Well-Being in Residency: A Systematic Review

Kristin S. Raj, MD

Citation: Kristin S. Raj (2016) Well-Being in Residency: A Systematic Review. Journal of Graduate Medical Education: December 2016, Vol. 8, No. 5, pp. 674-684.

Journal Club entry by: Karyn King, TUSM-MMC, M18


The rates of physician burnout in the United States have been observed to be higher than those of the general population, in one study by Shanafelt et al (2012) burnout values were determined to be as high as 60% in certain specialties.1 Over the recent years, with increased concern for resident burnout, interventions to address resident wellness have been increasingly incorporated into graduate medical education curriculums across the United States. The objective of this well-being systematic review by Raj (2016) was to review the current literature on resident well-being and identify factors associated with well-being, identify interventions being used to address resident well-being, and provide goals for future resident well-being research. After a review of 26 articles that met inclusion criteria, the author found that several important well-being themes emerged including: sleep, coping mechanisms, resident autonomy, building of competence, and enhanced social relatedness. However, due to the fact that research on resident well-being is in its infancy and that there isn’t one widely accepted and validated tool for measuring resident wellbeing it is difficult to assess the efficacy of current interventions. The author believes that future work in the realm of resident well-being should focus on formation of a validated assessment tool so as to evaluate the broad array of interventions currently being implemented in residencies across the United States.

Discussion questions:

  • What is it about graduate medical education as it stands currently that makes residency such a difficult and stressful time for residents?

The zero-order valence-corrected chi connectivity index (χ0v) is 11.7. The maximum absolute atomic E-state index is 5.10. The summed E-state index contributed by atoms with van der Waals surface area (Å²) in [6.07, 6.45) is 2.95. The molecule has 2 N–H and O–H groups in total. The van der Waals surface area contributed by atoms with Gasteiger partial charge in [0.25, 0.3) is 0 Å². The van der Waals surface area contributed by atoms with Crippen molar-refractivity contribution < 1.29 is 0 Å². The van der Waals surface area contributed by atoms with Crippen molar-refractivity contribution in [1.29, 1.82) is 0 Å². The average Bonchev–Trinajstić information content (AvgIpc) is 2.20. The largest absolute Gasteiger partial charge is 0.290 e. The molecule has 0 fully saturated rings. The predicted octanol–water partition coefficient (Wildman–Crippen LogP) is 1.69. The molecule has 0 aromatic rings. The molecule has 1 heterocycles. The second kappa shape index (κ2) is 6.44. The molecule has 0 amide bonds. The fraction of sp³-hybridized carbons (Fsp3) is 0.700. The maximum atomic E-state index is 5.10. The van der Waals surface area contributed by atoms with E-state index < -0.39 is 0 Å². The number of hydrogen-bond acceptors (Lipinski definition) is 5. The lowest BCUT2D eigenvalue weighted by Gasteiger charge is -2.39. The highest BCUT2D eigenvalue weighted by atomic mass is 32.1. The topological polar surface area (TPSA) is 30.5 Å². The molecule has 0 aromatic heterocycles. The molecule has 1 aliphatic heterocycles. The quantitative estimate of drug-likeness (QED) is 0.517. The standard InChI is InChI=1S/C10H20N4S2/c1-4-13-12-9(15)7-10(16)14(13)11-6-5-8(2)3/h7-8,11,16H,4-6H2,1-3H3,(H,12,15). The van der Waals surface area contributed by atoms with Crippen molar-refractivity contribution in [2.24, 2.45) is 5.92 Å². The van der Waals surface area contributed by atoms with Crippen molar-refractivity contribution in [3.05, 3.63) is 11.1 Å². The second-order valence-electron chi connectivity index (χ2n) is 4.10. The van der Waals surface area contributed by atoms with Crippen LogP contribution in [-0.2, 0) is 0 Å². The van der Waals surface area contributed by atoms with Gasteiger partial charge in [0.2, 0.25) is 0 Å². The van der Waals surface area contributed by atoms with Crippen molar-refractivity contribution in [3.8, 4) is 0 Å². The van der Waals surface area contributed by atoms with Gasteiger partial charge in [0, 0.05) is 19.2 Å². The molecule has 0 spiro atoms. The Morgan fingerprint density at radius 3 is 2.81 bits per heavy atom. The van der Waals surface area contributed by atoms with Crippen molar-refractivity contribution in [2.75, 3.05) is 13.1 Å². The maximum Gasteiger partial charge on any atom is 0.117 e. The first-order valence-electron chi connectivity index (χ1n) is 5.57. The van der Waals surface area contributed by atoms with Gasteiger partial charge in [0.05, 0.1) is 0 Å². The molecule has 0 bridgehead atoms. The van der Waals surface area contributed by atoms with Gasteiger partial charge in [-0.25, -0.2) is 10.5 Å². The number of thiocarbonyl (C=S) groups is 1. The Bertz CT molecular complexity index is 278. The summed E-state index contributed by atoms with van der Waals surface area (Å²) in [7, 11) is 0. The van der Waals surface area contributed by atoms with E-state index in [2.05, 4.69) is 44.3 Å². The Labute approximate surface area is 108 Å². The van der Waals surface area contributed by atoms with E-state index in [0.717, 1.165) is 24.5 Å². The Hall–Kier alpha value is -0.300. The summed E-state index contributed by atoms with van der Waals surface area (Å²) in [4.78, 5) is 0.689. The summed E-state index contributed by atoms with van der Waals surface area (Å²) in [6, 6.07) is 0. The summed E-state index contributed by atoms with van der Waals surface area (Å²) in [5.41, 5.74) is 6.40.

• Did your residency have any interventions to promote well-being and if so, were they effective?
  • Do you feel it is appropriate to put so much effort and funding into resident well-being if for many years residents have progressed through residency and into life as an attending physician without such interventions?
  • If you were building a well-being assessment tool to evaluate resident well-being and the efficacy of well-being interventions what would this tool look like?
  • Do you think it is fair to allocate well-being interventions differently across different residencies based on their generally reported levels of resident burnout?
    1. For example, psychiatry physicians report burnout rates of about 41% while emergency medicine physicians report burnout rates of >60%. Would it be fair to provide more interventions for emergency medicine physicians than their psychiatry colleagues?

For information on a virtual discussion of this article, please see: JGME-ALiEM Hot Topics in Medical Education: An Analysis of a Virtual Discussion on Resident Well-Being

Additional references:

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